Ross Raisin, A Natural
A closeted gay soccer player and an injured teammate’s estranged wife offer an intimate picture of life in the lower reaches of professional British football.
Kem Nunn, Tapping the Source
This National Book Award-nominated novel from the godfather of “Surf Noir” was the inspiration for Point Break. Enough said.
Frank Deford, Bliss, Remembered
From famed sportswriter Deford, a novel about a young American swimmer at the 1936 Berlin Olympic Games who falls in love with a dashing German counterpart.
Howard Jacobson, The Mighty Walzer
Booker Prize-winner Jacobson’s semi-autobiographical comic tale of a young jewish ping-pong prodigy coming of age in 1950s Manchester.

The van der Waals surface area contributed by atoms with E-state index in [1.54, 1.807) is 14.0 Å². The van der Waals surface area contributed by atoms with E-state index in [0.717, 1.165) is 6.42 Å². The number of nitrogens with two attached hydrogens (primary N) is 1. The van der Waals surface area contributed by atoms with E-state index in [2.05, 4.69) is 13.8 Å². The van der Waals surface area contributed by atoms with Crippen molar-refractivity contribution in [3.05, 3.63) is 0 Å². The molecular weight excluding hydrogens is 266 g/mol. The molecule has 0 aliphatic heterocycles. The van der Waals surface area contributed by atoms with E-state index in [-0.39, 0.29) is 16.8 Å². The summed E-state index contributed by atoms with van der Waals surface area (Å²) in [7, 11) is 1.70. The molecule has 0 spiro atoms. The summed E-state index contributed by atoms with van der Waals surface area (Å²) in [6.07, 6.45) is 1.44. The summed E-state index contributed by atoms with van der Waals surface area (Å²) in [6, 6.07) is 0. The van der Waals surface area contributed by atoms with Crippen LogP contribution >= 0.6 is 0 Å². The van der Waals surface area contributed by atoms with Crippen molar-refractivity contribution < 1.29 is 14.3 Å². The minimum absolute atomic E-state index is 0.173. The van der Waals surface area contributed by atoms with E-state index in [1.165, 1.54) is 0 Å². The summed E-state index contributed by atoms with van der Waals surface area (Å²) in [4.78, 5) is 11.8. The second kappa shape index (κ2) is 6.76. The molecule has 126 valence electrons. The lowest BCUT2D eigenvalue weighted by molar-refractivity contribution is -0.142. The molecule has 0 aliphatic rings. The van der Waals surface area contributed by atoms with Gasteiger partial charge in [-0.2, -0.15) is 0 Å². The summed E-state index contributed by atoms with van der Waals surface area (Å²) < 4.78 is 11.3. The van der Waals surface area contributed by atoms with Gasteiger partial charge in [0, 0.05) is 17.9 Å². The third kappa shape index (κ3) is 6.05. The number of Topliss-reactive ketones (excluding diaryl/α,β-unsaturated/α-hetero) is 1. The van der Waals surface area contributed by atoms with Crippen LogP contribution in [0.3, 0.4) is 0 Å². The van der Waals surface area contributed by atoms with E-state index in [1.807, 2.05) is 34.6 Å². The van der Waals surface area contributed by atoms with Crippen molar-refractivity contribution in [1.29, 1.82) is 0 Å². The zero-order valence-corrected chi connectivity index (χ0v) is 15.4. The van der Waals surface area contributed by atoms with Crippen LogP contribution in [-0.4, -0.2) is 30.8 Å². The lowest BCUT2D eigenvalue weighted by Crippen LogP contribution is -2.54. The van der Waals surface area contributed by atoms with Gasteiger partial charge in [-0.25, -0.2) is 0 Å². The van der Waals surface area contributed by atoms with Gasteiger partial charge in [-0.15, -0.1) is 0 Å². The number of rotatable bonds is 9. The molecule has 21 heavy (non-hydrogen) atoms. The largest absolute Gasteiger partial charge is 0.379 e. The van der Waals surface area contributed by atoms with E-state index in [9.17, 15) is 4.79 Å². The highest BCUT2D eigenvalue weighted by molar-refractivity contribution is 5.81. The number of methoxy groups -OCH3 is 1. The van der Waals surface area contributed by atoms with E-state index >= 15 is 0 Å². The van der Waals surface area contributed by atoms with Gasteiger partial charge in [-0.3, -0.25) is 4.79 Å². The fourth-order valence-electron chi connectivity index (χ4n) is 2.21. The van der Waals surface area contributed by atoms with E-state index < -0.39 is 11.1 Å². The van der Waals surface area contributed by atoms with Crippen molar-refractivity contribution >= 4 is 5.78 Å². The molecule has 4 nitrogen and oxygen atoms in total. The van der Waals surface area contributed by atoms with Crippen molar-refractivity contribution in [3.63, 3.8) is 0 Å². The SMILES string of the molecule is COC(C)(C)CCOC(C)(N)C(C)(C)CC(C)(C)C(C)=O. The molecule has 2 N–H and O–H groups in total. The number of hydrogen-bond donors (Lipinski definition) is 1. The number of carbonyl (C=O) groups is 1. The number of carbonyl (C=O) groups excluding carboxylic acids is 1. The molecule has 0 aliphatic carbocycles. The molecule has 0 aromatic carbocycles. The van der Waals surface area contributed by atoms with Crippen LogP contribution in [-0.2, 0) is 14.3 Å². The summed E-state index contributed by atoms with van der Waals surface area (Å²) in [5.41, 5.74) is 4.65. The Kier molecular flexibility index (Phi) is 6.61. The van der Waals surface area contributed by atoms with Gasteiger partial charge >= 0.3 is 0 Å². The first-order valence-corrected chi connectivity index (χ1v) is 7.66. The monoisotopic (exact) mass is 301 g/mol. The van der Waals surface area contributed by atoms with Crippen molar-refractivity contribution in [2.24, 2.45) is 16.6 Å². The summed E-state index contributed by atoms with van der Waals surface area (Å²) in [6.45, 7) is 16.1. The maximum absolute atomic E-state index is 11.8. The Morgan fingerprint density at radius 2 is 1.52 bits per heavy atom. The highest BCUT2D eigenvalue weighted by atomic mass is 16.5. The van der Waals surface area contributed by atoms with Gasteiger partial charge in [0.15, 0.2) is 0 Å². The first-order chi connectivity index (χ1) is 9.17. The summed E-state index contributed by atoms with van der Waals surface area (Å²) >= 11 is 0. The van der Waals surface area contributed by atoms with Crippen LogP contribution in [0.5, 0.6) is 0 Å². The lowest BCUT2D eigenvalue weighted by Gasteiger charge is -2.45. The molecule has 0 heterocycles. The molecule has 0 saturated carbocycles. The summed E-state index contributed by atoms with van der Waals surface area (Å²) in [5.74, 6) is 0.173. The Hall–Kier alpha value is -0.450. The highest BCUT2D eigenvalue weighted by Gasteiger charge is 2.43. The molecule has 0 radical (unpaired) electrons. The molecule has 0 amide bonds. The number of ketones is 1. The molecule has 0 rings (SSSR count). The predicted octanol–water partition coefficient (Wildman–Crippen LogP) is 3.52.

David Foster Wallace, Infinite Jest
DFW’s 1000-page philosophical, screwball opus, partially set in an elite tennis academy run by memorable power couple James and Avril Incandenza.
Will Chancellor, A Brave Man Seven Stories Tall
A water polo Olympian whose dreams of greatness are dashed and then transformed embarks on an an epic journey, with his father in pursuit.
Gabe Habash, Stephen Florida
A troubled college wrestler succumbs to loneliness, obsession, and mania as he navigates the pressures of his senior season.